Together and Apart
Joan McGrath is a Toronto Board of Education library consultant.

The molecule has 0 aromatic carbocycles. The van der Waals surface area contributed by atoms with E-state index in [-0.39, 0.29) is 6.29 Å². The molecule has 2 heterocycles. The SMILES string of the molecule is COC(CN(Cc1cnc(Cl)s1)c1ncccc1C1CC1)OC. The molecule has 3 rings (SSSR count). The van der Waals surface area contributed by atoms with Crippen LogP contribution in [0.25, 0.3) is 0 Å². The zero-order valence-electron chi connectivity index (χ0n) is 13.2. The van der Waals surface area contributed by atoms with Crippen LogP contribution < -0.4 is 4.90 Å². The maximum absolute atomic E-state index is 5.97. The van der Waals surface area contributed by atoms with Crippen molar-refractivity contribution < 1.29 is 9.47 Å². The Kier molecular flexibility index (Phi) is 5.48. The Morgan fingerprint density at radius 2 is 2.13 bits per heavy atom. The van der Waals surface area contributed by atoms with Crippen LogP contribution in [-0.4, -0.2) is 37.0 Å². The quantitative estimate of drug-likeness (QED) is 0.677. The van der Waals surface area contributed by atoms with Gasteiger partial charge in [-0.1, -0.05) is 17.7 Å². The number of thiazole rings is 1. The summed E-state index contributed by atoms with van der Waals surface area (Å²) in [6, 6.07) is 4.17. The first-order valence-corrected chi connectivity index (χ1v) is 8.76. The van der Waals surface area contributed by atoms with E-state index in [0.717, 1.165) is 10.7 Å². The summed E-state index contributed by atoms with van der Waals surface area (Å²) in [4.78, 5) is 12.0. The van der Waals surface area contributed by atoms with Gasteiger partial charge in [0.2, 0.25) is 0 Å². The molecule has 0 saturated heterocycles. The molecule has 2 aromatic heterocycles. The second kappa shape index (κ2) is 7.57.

Margaret Kennedy’s eighth novel, Together and Apart, was first published in 1936, and its reissue is a cause for rejoicing. This is the story of a spoiled and restless woman who decides, for what seem insignificant and ill-considered reasons, to dismantle her apparently successful marriage. As she toys, half-idly, with this still ephemeral plan, almost ready to abandon the idea and forget the grievances of the past, her officious mother-in-law bustles into the picture. The results of her interference are tragic, and what has been a family disagreement becomes a sordid public battle. When the smoke finally clears, the results are fascinating, not at all what one might have expected. Margaret Kennedy, author of the stunningly successful Constant Nymph, has long deserved recognition for her other works as well. This is an example of the best of them. It is a portrait of a way of life now dead, and a delicately effective satire of people who cannot resist the temptation to toss stones into still waters just to see what will happen, without considering how far and with how much inconvenience the ripples may spread.